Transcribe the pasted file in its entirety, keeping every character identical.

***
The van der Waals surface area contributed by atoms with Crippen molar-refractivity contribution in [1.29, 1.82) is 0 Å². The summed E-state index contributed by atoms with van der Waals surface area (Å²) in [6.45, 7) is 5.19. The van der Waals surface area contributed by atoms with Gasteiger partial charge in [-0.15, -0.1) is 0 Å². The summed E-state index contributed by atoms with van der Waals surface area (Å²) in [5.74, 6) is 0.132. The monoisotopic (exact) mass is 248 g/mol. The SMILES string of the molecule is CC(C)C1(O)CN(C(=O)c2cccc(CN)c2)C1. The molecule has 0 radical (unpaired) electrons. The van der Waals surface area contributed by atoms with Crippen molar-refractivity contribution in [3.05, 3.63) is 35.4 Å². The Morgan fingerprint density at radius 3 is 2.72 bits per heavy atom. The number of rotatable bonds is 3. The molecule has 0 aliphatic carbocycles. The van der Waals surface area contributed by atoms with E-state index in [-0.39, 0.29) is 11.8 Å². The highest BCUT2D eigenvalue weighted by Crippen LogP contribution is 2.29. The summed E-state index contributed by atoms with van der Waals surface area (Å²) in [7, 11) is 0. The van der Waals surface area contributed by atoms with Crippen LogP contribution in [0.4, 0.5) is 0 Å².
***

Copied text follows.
The van der Waals surface area contributed by atoms with Crippen molar-refractivity contribution in [1.29, 1.82) is 0 Å². The summed E-state index contributed by atoms with van der Waals surface area (Å²) in [6.45, 7) is 5.19. The van der Waals surface area contributed by atoms with Gasteiger partial charge in [-0.15, -0.1) is 0 Å². The summed E-state index contributed by atoms with van der Waals surface area (Å²) in [5.74, 6) is 0.132. The monoisotopic (exact) mass is 248 g/mol. The SMILES string of the molecule is CC(C)C1(O)CN(C(=O)c2cccc(CN)c2)C1. The molecule has 0 radical (unpaired) electrons. The van der Waals surface area contributed by atoms with Crippen molar-refractivity contribution in [3.05, 3.63) is 35.4 Å². The Morgan fingerprint density at radius 3 is 2.72 bits per heavy atom. The number of rotatable bonds is 3. The molecule has 0 aliphatic carbocycles. The van der Waals surface area contributed by atoms with E-state index in [-0.39, 0.29) is 11.8 Å². The highest BCUT2D eigenvalue weighted by Crippen LogP contribution is 2.29. The summed E-state index contributed by atoms with van der Waals surface area (Å²) in [7, 11) is 0. The van der Waals surface area contributed by atoms with Crippen LogP contribution in [0.4, 0.5) is 0 Å².